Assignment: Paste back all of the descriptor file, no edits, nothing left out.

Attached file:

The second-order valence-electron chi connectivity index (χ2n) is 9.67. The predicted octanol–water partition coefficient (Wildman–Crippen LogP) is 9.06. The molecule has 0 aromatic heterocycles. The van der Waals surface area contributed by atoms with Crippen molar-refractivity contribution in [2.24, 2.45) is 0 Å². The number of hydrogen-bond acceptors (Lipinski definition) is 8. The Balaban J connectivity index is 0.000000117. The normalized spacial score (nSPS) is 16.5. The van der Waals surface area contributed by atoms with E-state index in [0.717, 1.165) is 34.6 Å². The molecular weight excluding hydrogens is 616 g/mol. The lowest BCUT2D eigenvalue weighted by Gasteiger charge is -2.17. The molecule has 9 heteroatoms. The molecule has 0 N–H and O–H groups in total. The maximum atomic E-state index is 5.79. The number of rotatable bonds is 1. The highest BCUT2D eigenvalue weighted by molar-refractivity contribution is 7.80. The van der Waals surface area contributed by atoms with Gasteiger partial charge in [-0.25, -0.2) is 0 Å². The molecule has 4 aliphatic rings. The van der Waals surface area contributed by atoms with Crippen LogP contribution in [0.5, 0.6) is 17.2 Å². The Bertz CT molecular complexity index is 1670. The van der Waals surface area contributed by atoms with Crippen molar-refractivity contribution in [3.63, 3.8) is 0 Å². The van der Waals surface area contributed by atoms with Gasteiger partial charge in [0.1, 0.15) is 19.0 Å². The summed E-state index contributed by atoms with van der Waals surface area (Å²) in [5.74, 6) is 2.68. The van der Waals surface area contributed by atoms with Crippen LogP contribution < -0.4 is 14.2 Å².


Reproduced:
The second-order valence-electron chi connectivity index (χ2n) is 9.67. The predicted octanol–water partition coefficient (Wildman–Crippen LogP) is 9.06. The molecule has 0 aromatic heterocycles. The van der Waals surface area contributed by atoms with Crippen molar-refractivity contribution in [2.24, 2.45) is 0 Å². The number of hydrogen-bond acceptors (Lipinski definition) is 8. The Balaban J connectivity index is 0.000000117. The normalized spacial score (nSPS) is 16.5. The van der Waals surface area contributed by atoms with E-state index in [0.717, 1.165) is 34.6 Å². The molecular weight excluding hydrogens is 616 g/mol. The lowest BCUT2D eigenvalue weighted by Gasteiger charge is -2.17. The molecule has 9 heteroatoms. The molecule has 0 N–H and O–H groups in total. The maximum atomic E-state index is 5.79. The number of rotatable bonds is 1. The highest BCUT2D eigenvalue weighted by molar-refractivity contribution is 7.80. The van der Waals surface area contributed by atoms with Gasteiger partial charge in [-0.25, -0.2) is 0 Å². The molecule has 4 aliphatic rings. The van der Waals surface area contributed by atoms with Crippen LogP contribution in [0.5, 0.6) is 17.2 Å². The Bertz CT molecular complexity index is 1670. The van der Waals surface area contributed by atoms with Crippen molar-refractivity contribution in [3.63, 3.8) is 0 Å². The van der Waals surface area contributed by atoms with Gasteiger partial charge in [0.1, 0.15) is 19.0 Å². The summed E-state index contributed by atoms with van der Waals surface area (Å²) in [5.74, 6) is 2.68. The van der Waals surface area contributed by atoms with Crippen LogP contribution < -0.4 is 14.2 Å².